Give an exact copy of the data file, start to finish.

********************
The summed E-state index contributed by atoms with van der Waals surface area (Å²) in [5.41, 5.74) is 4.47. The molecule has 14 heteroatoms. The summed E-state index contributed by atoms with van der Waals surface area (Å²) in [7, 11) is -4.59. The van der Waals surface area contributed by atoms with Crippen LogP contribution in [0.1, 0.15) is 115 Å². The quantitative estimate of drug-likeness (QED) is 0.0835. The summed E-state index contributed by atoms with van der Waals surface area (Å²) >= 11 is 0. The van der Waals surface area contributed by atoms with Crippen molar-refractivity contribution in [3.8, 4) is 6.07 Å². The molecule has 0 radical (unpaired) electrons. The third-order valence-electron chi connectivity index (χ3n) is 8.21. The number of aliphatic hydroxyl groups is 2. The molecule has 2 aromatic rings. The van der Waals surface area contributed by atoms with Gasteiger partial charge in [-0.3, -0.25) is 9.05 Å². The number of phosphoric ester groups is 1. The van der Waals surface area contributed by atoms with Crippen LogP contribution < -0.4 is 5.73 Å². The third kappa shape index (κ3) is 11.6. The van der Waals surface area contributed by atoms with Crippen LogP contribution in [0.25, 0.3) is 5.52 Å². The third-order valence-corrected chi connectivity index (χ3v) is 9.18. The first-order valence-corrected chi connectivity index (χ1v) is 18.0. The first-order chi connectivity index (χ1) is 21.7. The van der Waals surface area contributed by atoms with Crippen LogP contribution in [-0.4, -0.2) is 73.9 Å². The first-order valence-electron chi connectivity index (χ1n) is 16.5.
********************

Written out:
The summed E-state index contributed by atoms with van der Waals surface area (Å²) in [5.41, 5.74) is 4.47. The molecule has 14 heteroatoms. The summed E-state index contributed by atoms with van der Waals surface area (Å²) in [7, 11) is -4.59. The van der Waals surface area contributed by atoms with Crippen LogP contribution in [0.1, 0.15) is 115 Å². The quantitative estimate of drug-likeness (QED) is 0.0835. The summed E-state index contributed by atoms with van der Waals surface area (Å²) >= 11 is 0. The van der Waals surface area contributed by atoms with Crippen molar-refractivity contribution in [3.8, 4) is 6.07 Å². The molecule has 0 radical (unpaired) electrons. The third-order valence-electron chi connectivity index (χ3n) is 8.21. The number of aliphatic hydroxyl groups is 2. The molecule has 2 aromatic rings. The van der Waals surface area contributed by atoms with Gasteiger partial charge in [-0.3, -0.25) is 9.05 Å². The number of phosphoric ester groups is 1. The van der Waals surface area contributed by atoms with Crippen LogP contribution < -0.4 is 5.73 Å². The third kappa shape index (κ3) is 11.6. The van der Waals surface area contributed by atoms with Crippen LogP contribution in [0.25, 0.3) is 5.52 Å². The third-order valence-corrected chi connectivity index (χ3v) is 9.18. The first-order valence-corrected chi connectivity index (χ1v) is 18.0. The first-order chi connectivity index (χ1) is 21.7. The van der Waals surface area contributed by atoms with Crippen LogP contribution in [-0.4, -0.2) is 73.9 Å². The first-order valence-electron chi connectivity index (χ1n) is 16.5.